The inflation link: energy, housing & wages


    There is an inflationary relationship between energy, housing and wages.

    Louis Gave, co-founder and CEO of Gavekal Research, recently said that most economic activity is simply converted into one type of energy or another. Modern economies developed as we found more efficient sources of energy, from coal to oil to natural gas and nuclear power.

    Now we want to switch from carbon to renewable energies such as sun and wind. Ultimately, this can bring great benefits, but has so far led to low investments in fossil fuel production capacities.

    Just look at US slate production. It crashed last year and has not yet recovered.

    Source: Gavekal

    This can be a problem as inventories are low and fuel demand increases as more people move around.

    We can import oil to make up for lost domestic production, but that will add to the trade deficit and weaken the dollar (which is also inflationary).

    In the meantime, other countries will also reopen, which will further increase global oil demand. This is likely to drive up energy prices significantly.

    That alone is inflationary, but the consequences can be even more.

    Rising energy prices will lead to higher property prices as fuels are required to manufacture and transport large quantities of heavy and bulky building materials.

    As housing becomes less affordable, wages must rise. In previous recessions, wage growth has always been slow, if not the reverse. We are trying to get out of a recession where wage growth has never fallen, which is historically unprecedented.

    Source: Gavekal

    You can see in the graph above how wages fell during the recession in 2000 and even more noticeably in 2008-2010.

    Note that this does not include the millions of Americans who have lost their jobs and whose wages have dropped to zero.

    In a typical recession, even those who keep their jobs will see wage cuts or at least no raise. Not this time. Unless you were a laid-off service agent, you saw little impact on your salary.

    So, in general, wages have not decreased and are increasing in some segments.

    You might expect employers to respond with more automation – but we also have a serious shortage of microchips that is reducing automobile production. This in turn increases vehicle prices and further exacerbates inflation. Replacing human workers with robots may not be a short-term solution.

    Louis believes this is causing a 180 degree change in the economic wind, from deflation to inflation. As he wrote in his closing slide at Mauldin Economics’ Strategic Investment Conference 2021:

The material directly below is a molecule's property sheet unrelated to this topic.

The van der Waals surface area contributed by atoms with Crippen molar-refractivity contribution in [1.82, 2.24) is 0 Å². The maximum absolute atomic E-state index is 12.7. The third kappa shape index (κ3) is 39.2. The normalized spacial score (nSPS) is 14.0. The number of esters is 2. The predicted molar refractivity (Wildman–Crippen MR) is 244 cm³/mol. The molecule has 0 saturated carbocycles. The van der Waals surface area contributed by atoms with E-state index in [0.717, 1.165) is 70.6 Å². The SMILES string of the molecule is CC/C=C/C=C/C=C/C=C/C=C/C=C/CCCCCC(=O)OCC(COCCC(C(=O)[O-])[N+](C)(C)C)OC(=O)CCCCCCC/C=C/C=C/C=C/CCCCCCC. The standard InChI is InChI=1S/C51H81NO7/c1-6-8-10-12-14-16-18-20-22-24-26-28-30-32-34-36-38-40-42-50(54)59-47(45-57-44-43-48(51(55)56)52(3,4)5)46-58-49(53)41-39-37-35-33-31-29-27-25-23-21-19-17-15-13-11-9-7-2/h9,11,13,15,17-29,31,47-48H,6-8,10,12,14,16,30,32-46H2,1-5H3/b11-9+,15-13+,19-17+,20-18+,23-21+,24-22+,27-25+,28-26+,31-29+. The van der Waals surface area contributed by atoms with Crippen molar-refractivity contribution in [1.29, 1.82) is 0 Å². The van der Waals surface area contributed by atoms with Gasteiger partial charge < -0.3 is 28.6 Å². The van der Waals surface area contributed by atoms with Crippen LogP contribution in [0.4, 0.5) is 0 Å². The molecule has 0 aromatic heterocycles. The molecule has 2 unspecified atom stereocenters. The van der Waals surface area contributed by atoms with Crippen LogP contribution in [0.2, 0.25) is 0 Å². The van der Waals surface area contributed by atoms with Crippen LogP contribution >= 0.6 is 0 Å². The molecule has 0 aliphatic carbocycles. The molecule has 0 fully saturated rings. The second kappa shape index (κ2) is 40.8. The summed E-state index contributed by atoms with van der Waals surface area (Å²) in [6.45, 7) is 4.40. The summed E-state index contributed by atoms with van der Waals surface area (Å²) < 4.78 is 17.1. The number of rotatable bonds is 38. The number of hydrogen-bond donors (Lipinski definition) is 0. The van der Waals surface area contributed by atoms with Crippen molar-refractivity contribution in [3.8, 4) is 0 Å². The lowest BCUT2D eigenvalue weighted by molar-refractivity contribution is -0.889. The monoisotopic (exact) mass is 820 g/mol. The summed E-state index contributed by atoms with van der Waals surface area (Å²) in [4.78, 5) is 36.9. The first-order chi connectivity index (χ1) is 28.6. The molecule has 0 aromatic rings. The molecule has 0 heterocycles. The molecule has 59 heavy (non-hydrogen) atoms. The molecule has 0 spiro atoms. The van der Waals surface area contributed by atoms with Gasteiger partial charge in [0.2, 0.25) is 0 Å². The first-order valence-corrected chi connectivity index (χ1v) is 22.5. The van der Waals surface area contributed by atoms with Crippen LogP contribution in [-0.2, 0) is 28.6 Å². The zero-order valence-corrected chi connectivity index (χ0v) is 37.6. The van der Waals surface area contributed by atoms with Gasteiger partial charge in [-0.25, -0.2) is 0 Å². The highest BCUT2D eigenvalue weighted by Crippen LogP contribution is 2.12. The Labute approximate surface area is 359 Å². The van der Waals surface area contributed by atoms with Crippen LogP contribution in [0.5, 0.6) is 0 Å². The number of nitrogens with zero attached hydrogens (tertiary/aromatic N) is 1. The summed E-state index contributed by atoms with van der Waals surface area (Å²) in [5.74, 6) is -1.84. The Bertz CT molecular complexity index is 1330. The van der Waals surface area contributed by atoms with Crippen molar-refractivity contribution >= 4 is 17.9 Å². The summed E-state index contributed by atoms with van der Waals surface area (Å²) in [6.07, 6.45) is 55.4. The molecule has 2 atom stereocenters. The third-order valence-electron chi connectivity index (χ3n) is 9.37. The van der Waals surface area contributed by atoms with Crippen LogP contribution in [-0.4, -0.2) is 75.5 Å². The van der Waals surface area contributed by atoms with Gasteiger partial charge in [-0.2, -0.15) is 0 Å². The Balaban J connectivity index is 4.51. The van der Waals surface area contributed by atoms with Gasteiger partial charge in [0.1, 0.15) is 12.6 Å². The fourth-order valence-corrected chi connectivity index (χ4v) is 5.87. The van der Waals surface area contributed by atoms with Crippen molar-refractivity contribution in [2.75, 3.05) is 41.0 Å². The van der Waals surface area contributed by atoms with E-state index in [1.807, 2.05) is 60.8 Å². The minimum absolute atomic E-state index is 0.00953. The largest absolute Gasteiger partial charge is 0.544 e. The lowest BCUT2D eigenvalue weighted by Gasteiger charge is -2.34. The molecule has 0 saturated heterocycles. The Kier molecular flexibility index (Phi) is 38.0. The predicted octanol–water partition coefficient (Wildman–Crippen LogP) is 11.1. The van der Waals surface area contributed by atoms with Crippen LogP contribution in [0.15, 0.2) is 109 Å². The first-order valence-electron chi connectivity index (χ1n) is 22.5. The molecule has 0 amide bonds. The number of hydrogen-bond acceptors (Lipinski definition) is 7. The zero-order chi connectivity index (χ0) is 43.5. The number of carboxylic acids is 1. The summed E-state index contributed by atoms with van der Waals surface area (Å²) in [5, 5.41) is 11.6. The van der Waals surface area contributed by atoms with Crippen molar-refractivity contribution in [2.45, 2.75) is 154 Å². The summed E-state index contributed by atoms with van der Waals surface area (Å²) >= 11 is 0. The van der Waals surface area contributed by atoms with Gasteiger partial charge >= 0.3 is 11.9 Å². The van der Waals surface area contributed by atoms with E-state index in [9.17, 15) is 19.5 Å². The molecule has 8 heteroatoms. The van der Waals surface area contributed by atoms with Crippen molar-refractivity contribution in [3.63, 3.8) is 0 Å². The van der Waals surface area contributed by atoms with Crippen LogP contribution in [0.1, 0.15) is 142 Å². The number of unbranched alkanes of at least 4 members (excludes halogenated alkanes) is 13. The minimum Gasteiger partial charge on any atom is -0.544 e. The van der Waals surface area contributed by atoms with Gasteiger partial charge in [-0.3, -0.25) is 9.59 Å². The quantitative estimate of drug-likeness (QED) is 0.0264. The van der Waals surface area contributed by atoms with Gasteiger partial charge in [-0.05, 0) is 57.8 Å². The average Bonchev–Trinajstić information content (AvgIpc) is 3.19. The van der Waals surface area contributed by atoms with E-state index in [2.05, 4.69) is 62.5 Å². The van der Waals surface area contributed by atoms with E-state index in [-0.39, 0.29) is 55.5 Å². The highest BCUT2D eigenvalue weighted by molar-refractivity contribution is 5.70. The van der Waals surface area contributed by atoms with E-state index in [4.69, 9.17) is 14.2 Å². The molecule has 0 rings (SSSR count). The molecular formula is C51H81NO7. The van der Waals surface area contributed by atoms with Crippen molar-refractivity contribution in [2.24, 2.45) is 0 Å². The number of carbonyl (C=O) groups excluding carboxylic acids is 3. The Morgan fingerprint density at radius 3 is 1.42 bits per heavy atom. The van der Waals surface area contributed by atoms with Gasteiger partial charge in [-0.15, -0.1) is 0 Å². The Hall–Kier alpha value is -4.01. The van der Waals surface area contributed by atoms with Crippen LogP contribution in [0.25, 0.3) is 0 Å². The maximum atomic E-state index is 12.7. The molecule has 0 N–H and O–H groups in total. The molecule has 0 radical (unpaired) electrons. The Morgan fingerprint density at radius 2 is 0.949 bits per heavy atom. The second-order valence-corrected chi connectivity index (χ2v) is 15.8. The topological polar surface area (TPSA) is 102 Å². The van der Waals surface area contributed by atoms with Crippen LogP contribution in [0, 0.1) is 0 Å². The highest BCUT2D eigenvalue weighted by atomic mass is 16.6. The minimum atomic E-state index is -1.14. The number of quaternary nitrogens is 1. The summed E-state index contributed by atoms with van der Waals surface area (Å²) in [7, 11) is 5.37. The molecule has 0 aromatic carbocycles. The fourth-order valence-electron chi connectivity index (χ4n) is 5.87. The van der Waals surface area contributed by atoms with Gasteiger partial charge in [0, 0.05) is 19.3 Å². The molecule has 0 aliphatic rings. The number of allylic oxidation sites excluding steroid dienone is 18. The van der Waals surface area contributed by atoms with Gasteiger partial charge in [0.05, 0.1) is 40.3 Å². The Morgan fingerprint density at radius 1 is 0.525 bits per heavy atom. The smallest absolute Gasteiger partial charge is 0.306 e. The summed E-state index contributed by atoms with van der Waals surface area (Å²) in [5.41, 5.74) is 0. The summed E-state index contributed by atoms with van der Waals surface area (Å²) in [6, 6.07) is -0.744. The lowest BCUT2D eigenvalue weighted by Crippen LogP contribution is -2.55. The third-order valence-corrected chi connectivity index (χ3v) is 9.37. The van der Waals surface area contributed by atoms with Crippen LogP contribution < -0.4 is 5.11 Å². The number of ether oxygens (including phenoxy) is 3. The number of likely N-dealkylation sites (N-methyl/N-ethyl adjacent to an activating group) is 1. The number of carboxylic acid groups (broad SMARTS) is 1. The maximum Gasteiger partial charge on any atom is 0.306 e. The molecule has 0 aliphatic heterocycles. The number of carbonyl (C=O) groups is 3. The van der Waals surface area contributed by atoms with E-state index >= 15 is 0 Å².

Source: Gavekal

    Personally, I’ve been in the disinflation / deflation camp for decades. Any quick look at long-term interest rates and inflation since 1980 shows that this was the right position. It was really natural.

    But if you look at the current inflation data, you have to be ready to see that any trend, no matter how unstoppable, has come to an end.

    Even the Federal Reserve, which has stubbornly protested that all inflation is temporary and should be ignored, admitted in the minutes of its April political meeting:

    Multiple participants recommended The if the economy continued to make rapid strides towards the goals of the committee, it Makes Be decent Sometime in upcoming meetings too begin to discuss a plan to adjust the pace of asset purchases.

    If I read this correctly, at some point in the future they will think about thinking about inflation.

    Well, I damn well hope so. Announcement of a zero interest rate policy for more than 30 months, no matter what, is the height of the madness. You have no way of knowing the future. What if things change Do you remember the days under Fed Chairman Ben Bernanke when you said you were “data dependent”?

    Current Fed policies have pushed policymakers into a corner that is fraught with financial repression, destroying the value of savings, damaging retirees, and exacerbating income and wealth inequalities – not to mention helping to reduce mortgage and wealth Drifting real estate markets that have no need of help.

    Far be it from me to criticize those who are better economically, but they risk losing the narrative (read: market confidence). They will also dramatically increase volatility in all sorts of markets if they don’t admit they don’t know what the future will bring.

    I predict an unprecedented crisis that will lead to the greatest loss of wealth in history. And most investors are unaware of the pressure that is building up. Find out more here.


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